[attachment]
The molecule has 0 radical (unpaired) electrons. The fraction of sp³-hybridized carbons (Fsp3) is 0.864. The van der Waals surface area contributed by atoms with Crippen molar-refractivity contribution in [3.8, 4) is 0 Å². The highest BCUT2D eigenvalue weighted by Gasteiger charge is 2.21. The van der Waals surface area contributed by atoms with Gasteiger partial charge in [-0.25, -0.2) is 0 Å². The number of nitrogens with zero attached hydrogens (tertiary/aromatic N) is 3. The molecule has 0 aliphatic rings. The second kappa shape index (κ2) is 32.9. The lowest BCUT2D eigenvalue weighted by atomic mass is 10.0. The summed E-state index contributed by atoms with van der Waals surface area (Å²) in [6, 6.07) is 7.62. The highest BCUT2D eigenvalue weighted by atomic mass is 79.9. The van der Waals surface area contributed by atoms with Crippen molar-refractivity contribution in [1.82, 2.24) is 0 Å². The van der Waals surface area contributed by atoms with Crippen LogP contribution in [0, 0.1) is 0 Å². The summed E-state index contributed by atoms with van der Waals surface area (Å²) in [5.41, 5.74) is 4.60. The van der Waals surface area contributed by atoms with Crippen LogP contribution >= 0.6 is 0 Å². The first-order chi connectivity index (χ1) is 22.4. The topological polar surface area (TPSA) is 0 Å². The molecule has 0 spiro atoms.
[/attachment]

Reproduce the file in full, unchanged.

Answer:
The molecule has 0 radical (unpaired) electrons. The fraction of sp³-hybridized carbons (Fsp3) is 0.864. The van der Waals surface area contributed by atoms with Crippen molar-refractivity contribution in [3.8, 4) is 0 Å². The highest BCUT2D eigenvalue weighted by Gasteiger charge is 2.21. The van der Waals surface area contributed by atoms with Gasteiger partial charge in [-0.25, -0.2) is 0 Å². The number of nitrogens with zero attached hydrogens (tertiary/aromatic N) is 3. The molecule has 0 aliphatic rings. The second kappa shape index (κ2) is 32.9. The lowest BCUT2D eigenvalue weighted by atomic mass is 10.0. The summed E-state index contributed by atoms with van der Waals surface area (Å²) in [6, 6.07) is 7.62. The highest BCUT2D eigenvalue weighted by atomic mass is 79.9. The van der Waals surface area contributed by atoms with Crippen molar-refractivity contribution in [1.82, 2.24) is 0 Å². The van der Waals surface area contributed by atoms with Crippen LogP contribution in [0, 0.1) is 0 Å². The summed E-state index contributed by atoms with van der Waals surface area (Å²) in [5.41, 5.74) is 4.60. The van der Waals surface area contributed by atoms with Crippen LogP contribution >= 0.6 is 0 Å². The first-order chi connectivity index (χ1) is 22.4. The topological polar surface area (TPSA) is 0 Å². The molecule has 0 spiro atoms.